It was announced recently that the Big 12 would pay out $38.8 million to its 10 teams. That’s a lot of money, and there is a lot going on here that we need to dive into.
Here are three takeaways I had from the news.
1. Not all years created equal: According to the Dallas Morning News, Oklahoma State benefits (along with its Big 12 brethren) because its second-place team made a NY6 game.
This year, Big 12 members have plenty of reasons to be happy — again. Bowlsby announced Friday the conference will distribute $38.8 million per school, up from nearly $36.5 million last season. By having Oklahoma and Texas in New Year’s Six bowls, the Big 12 gained an additional $6 million. [Dallas Morning News]
Also, I think this news on the Cotton Bowl from Jake Trotter a year ago is pretty noteworthy, although I don’t know the line-item breakdown of how all this year’s revenue came in.
2 notes on this: 1) These Pac-12/ACC revenue numbers are for the previous fiscal year. 2) But Big 12 lost about $40 million from the Sugar Bowl being a playoff game. B12 will get that money back this year. https://t.co/UhR1X5q1XU
— Jake Trotter (@Jake_Trotter) June 1, 2018
As I reference below the Pac-12 has been saving cash (!) because it knew the Rose Bowl would be a playoff game in 2018, and it loses the revenue from that game in that year. The Big 12 has added conference championship game revenue but lost on the Sugar Bowls in some years.
The way all of this revenue is constructed by each conference is extremely complex, but the Big 12 has continued to push forward, and it hasn’t even needed a rainy day fund like the Pac-12 to do so. I just don’t want to be in charge of the accounting.
2. How does it stack up? One of my least favorite things is putting together the revenue for teams from other conferences because there are more caveats issued than Mike Gundy discussing a true freshman. Here’s the best I have from using a variety of sources (see notes below table).
|Conference||FY 2015||FY 2016||FY 2017||FY 2018||FY 2019|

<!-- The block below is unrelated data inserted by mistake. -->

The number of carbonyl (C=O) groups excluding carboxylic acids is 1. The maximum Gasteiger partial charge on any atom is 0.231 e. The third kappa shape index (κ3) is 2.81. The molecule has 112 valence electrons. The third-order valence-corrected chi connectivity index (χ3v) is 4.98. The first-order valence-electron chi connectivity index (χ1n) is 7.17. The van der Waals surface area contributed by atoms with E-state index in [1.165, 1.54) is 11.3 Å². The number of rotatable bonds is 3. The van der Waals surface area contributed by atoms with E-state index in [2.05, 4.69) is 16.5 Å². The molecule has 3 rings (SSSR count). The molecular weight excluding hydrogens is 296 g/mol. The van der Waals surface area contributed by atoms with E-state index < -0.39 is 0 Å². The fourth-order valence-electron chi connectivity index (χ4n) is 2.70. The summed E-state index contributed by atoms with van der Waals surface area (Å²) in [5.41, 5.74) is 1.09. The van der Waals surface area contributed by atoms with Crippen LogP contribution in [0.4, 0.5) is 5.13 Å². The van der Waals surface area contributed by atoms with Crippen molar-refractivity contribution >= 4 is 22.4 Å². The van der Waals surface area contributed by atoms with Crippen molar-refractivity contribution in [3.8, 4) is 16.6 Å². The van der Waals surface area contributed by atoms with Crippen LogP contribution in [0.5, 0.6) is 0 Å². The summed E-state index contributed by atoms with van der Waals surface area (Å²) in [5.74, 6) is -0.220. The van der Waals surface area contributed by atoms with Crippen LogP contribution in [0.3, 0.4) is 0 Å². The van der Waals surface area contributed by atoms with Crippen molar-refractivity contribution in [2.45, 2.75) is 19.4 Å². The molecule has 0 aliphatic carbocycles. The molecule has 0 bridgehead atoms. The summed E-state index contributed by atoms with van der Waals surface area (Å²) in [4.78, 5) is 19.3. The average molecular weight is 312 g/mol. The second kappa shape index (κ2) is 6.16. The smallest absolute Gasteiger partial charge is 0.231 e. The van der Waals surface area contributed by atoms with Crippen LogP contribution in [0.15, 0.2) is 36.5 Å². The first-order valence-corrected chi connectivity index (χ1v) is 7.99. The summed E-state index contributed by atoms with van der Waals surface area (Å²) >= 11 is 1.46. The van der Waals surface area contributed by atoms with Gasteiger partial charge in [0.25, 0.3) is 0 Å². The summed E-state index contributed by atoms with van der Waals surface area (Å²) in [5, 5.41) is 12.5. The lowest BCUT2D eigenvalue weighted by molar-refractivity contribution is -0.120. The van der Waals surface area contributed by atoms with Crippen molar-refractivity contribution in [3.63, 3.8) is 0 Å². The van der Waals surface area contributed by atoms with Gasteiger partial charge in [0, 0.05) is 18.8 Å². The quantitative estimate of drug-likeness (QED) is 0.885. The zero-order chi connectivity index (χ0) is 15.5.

SEC, Big Ten, Big 12, Pac-12 numbers for 2015, 2016 — Here
SEC, Big 12 numbers for 2017 — Here
Big Ten numbers for 2017 — Here
SEC, Big Ten numbers for 2018 — Here
Pac-12 number for 2017 — Here
Pac-12 number for 2018 — Here
Big 12 number for 2018 — Here
Big 12 numbers for 2019 — Here
ACC numbers for 2015, 2016 — Here
ACC numbers for 2017 — Here
ACC numbers for 2018 — Here
There is a lot going on here (obviously), but here are some bullet-point takeaways.
• The Big Ten, my gosh! Where are we at in society? The Big 12 is chugging right along and finally surpasses that massive 2017 Big Ten number, and the Big Ten just boat races them to $54M. Also: Probably not a lot of S-E-C! chants when that figure came out.
Though no major conference has labored to make more money in recent years, the Big Ten and the SEC have separated themselves. Both leagues more than doubled their revenue between 2013 and 2018, and the Big Ten’s increased by 138.4 percent – from $318.4 million to $758.9 million.
The Big Ten’s most recently available financial figures reflect the first year of a six-year television broadcast rights deal with ESPN, Fox Sports and CBS. The deal was worth a reported $2.64 billion. The conference has also grown wealthier through the success of the Big Ten Network. [News Observer]
• The Pac-12’s revenue actually fell in 2017-18 for a variety of reasons that you can read about below in this excerpt from the Mercury News.
The Pac-12’s total revenue fell by $12 million year-over-year, from $509 million in FY17 (a conference record) to $497 million in FY18. The Pac-12 attributed the decline to “the Rose Bowl and its associated revenue being part of the College Football Playoff in fiscal year 2017-2018.”
To offset that ebb, the Pac-12 withholds a portion of the Rose Bowl revenue from its membership in two out of every three years. It then uses those reserves to offset the dip in the third year, when the Rose Bowl hosts a semifinal. [Mercury News]
• There is a lot of money in college sports! This article from the News Observer was tremendous and really outlined how absurd these numbers are given where they were just a few years ago.